Morgan also had speed and quickness, something Bud claims he never had, which helped him score numerous touchdowns in little league and in high school. He also was imbued with the family's competitive spirit ("if you saw one of our family Rook games, someone was always walking away crying or throwing the cards down," Morgan said).

As a sophomore at Highland High School, Scalley was only about 5-5, 125 pounds, not exactly the size you want to be to play football.

One day when he told his mother, Claudia, of his dream to play college football, she sighed and diplomatically told him, "Don't feel hurt if it doesn't happen."

"Frankly, we didn't think he'd go that far," Bud said.

By the time the playoffs came around that sophomore year, Scalley was returning kickoffs for the Rams. The next year he was a backup running back, but when the starter went down in the pregame warm-ups before the first game, Scalley was moved up and held the position for the next two seasons.

After an all-state senior season, Scalley had interest from schools such as UCLA, Washington State, Air Force and BYU. He didn't take any out-of-state visits, but he did take an official visit to BYU, during, of all things, the Utah-BYU game.

"I stood on the Utah sideline the whole game," recalls Scalley, smiling at the memory.

He committed to Utah and coach Ron McBride soon after that, and later BYU assistant Norm Chow told Morgan he wished he had waited and given BYU a chance.

Scalley was a "grayshirt" right out of high school, meaning he didn't attend school that first quarter. He went on a mission to Munich, Germany, and returned home wondering if football was in his future.

"I couldn't lift a weight to save my life," Morgan said. "I used to go and lift at Highland because I was too embarrassed to lift at the U. My legs didn't come back until the end of my freshman season."

Nevertheless, Scalley played that first season back in 2001 and was used as the Utes' primary punt returner, returning 26 kicks for 249 yards.

"It scared me to death," he said. "There was so much pressure. It was a tough first year."

He still wanted to be a running back and he was tried briefly as a receiver, but he could tell the offensive coaches at the time didn't see a future for him.

However, defensive coordinator Kyle Whittingham and defensive backs coach Bill Busch were anxious to use Scalley and lobbied to get him over to the defense.

But Scalley resisted.

"I had always dreamed of following my dad as a running back," he said. "Then I slapped myself in the face one day and said, 'You idiot. You finally have coaches who want you.' I figured it was better to play for someone who wants you than have no shot with someone who doesn't want you."

The following year, he returned punts again and was the backup safety behind Antoine Sanders. He also was the Utes' punter for the Colorado State game when the Utes employed an unusual "rugby punt" scheme with Scalley having the option of running the ball or punting on the run like he did in high school as a rugby player.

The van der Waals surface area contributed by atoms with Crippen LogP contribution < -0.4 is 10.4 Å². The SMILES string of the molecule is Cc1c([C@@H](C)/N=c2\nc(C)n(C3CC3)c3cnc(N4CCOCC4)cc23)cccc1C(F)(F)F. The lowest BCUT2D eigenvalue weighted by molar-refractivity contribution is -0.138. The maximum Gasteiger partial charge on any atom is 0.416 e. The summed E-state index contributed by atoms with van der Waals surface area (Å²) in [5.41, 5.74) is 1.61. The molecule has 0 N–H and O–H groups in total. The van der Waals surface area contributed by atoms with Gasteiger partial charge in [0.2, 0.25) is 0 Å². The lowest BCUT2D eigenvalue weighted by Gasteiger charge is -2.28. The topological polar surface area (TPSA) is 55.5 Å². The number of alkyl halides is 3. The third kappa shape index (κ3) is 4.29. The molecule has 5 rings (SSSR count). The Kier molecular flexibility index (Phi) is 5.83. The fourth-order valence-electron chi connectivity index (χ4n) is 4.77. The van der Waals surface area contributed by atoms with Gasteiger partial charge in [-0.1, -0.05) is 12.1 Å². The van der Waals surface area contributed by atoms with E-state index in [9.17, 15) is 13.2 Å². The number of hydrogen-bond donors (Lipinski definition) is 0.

When Urban Meyer arrived the following season his first thought on Scalley was one of puzzlement.

"I couldn't imagine why he hadn't played much," he said.

Scalley became the starting free safety and one of Meyer's favorite players as he started all 12 games, earning second-team all-MWC honors.

"He's not a good football player, he's a great football player," Meyer said.

When the Utes were down to one running back late last season, Meyer said he considered moving Scalley over, but decided against it.

"In real life, our defense is fairly complicated and it's not one of those things where you say, go practice offense for awhile," Meyer said.

"It would have been unfair to him because he's one of the best safeties in college football. But he could be a great running back and I know he could be a receiver tomorrow."

For a kid whose own parents wondered if he had a chance to play in college, the next step may be pro football for Morgan Scalley. He still fondly remembers a trip with his dad to see a Kansas City Chiefs game as a youngster when he watched Joe Montana and met Marcus Allen.

Scalley's dream is to be playing football on Sundays in the future.

"I would love to, but I know scouts aren't looking for 5-10, 195-pound safeties," he said. "Hopefully my quickness and competitive nature will help me out."

Because he has already earned his undergraduate degree (he was an academic all-American last year with a 3.953 GPA), Scalley is working on his MBA in finance. He's been on the student-athlete advisory committee for two years and is interested in working in athletic administration someday, perhaps as an athletic director.

He still has nine games left, hopefully 10, in his college career, and even though he was never able to walk (run) exactly in his father's footsteps, he's grateful for his example.

"I know he never won the Heisman. But to find out he was a walk-on who earned a scholarship . . . that made me think even more of him and his character."

For his part, Bud is almost embarrassed to be mentioned in the same story as his son.

"I was basically nothing more than a blocking back in college," he said. "He's so far ahead of anything I ever did."